Charles Richard-Hamelin’s recent recording Chopin: Concertos Nos. 1 & 2 (Analekta, AN 2 9146, analekta.com/en) is an exhilarating encounter with these two items of standard repertoire. There is a freshness in this performance that owes everything to its collaborators. Kent Nagano and the OSM are deeply aware of how much Chopin has vested in the piano’s role. Their ability to morph into something purely ethereal for the slow movement of Concerto No.2 is magical. The balance and unity across the ensemble, in this and similar passages, support the piano exquisitely. So much of the piano part in this movement is in simple octaves, albeit often very ornamented and fast. Richard-Hamelin performs it with absolute fluidity, as if it were an extended keyboard recitative. The time signature seems to dissolve, leaving only a hint of anything resembling a beat as the soloist and orchestra flow toward some distant ending.
The essence of dance that is inherent in Chopin’s writing saves the pianist from a conflictual role with the orchestra. The two are instead a pair of dancers elevating the solo instrument above the ensemble. While historical criticism of these works has focused on Chopin’s weak orchestral writing, Hamelin and Nagano have delivered such a transcendent experience that the criticism seems somehow lost if not irrelevant in the overwhelming beauty of this performance.
Maria João Pires appears in a new collaboration with the London Symphony Orchestra under Bernard Haitink, Beethoven Piano Concerto No.2, Triple Concerto (LSO www.lsolive.lso.co.uk). Despite the numbering, the piano concerto is actually Beethoven’s first and much of it recalls Mozart, especially in the opening movement. But the young Beethoven is unmistakably present in the piano writing where his unique keyboard figurations are now recognized as familiar vocabulary. It’s a careful and measured performance that reveals the caution with which Beethoven wrote it. No angry rebel here, just an explorer testing the waters for the journey to come.
All this presents a considerable challenge to the performers because listeners tend to have an expectation of what Beethoven should sound like and aren’t usually prepared to hear something so Mozartean and Haydnesque. Haitink keeps the orchestra firmly in classical territory, helped by reduced instrumentation. Pires follows suit technically and stylistically but exploits every opportunity to remind us of the voice she is interpreting. The slow movement, despite its delicacy, carries an intensity that can only be Beethoven, even if it’s the young version. The final movement, however, leaves nothing to doubt. Pires plays with the lightness, clarity and impeccable phrasing that have made her career.
While the Triple Concerto offers more substance, here in a reissue featuring Gordan Nikolitch (violin), Tim Hugh (cello) and Lars Vogt (piano), the piano part was written for Beethoven’s patron and pupil, the Archduke Rudolph, and so doesn’t have quite the virtuosity of its string partners. Still, Vogt shapes every keyboard utterance into a masterful line. The recording is, in every way, a classic.
Jeri-Mae G. Astolfi is a Canadian pianist working principally in the US as a performer and teacher. Her new CD, Ed Martin – Journeys (Ravello Records, RR7995, www.ravellorecords.com) demonstrates her interest and commitment to contemporary piano music. She plays three works by one of her contemporaries, American composer Ed Martin who wrote two of them specifically for her.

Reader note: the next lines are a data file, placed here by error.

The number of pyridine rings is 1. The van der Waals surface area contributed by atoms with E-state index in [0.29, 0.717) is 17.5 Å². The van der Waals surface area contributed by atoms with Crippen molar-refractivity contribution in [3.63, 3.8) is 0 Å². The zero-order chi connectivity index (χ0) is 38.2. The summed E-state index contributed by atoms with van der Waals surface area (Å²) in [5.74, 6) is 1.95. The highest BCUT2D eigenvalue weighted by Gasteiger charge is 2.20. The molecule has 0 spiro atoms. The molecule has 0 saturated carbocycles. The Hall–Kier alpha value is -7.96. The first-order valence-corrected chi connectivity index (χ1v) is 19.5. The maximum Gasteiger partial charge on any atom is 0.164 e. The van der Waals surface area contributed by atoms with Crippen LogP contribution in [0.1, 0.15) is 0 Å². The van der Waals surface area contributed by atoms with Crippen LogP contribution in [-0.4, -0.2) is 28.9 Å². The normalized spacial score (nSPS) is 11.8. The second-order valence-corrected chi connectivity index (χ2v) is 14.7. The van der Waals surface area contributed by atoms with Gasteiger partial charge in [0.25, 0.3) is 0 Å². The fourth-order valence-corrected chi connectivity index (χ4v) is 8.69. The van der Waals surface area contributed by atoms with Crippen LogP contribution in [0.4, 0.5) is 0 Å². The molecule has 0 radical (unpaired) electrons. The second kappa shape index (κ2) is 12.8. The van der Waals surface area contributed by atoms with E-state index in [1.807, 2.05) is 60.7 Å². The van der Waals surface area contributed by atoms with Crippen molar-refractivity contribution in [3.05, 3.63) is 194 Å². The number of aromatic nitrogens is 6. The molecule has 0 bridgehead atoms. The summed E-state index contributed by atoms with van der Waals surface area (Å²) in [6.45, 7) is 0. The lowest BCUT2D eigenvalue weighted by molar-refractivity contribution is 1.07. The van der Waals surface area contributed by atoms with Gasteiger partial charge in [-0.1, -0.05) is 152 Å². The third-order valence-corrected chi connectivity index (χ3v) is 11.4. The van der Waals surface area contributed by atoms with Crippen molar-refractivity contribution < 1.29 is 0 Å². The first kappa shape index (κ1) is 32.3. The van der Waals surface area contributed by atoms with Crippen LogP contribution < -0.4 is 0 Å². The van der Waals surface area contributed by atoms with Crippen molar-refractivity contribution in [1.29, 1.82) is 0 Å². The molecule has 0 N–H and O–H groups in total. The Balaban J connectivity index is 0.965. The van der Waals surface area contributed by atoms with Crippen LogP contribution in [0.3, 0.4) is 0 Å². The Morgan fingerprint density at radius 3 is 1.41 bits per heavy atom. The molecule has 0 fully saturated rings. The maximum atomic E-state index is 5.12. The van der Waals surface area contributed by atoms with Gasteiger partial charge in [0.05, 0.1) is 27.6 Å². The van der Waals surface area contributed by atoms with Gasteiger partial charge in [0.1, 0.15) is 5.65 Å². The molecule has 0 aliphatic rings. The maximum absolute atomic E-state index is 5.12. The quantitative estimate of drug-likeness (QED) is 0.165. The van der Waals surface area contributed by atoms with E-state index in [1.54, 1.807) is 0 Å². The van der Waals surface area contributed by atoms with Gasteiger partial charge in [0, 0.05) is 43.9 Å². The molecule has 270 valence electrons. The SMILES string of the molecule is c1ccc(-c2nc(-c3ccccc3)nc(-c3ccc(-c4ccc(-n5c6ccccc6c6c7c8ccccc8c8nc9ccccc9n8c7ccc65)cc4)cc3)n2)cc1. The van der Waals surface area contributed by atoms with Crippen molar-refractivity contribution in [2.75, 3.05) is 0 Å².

The major piece on the recording is the title work Journey. Laid out in 11 sections, it charts the progress of life through a range of experiences that Martin uses as his program. Astolfi’s performance of Journey makes its impact through the startling contrasts between agitated movements with titles like Vexed, Obsession and Manic and the more serene sections with names like Soul, Lament and Transcend. One of the intriguing characteristics of Martin’s music is that he doesn’t shy away from long fermatas or extended rests. Silence and decay are an effective part of his vocabulary. Astolfi surrenders completely to this language producing a performance so intense that it seems more like channelling than playing. Her entanglement with the essence of this music is absolute.
Two other works, Swirling Sky and Three Pieces for Piano, while shorter, are equally effective programmatic expressions. Martin is a composer who sees and feels things tangibly in his music and Astolfi is a ready interpreter with an undeniable affinity for his writing.
Inga Fiolia’s new disc Glinka – Complete Piano Works Vol.2, Dances (Grand Piano, GP 782 www.grandpianorecords.com) follows her first volume that focused on Glinka’s variations compositions. The 23 tracks are predictably brief though some are arranged in longer sets of quadrilles and contredanses.
Glinka’s place in Russian music history acknowledges his contribution to a national style that began to set Russian composers free from their cultural debt to the French, German and Italian influences of the 18th and 19th centuries. This contribution is not particularly obvious in this music, designed as it was to accompany light-hearted times in the parlours and salons of Russian society.
Fiolia is a natural performer for this genre. Something about the dance form, regardless of its origin or style, seems to draw from her a fluid response that sways with the music. Her keyboard technique makes an instant impression. She has a touch that in rapid repeats throws the hammer against the strings in a way that must challenge the double escapement action that makes it possible. She relies less on pedalling than many pianists and the result is a highly articulated clarity that respects the inner harmonies of Glinka’s writing.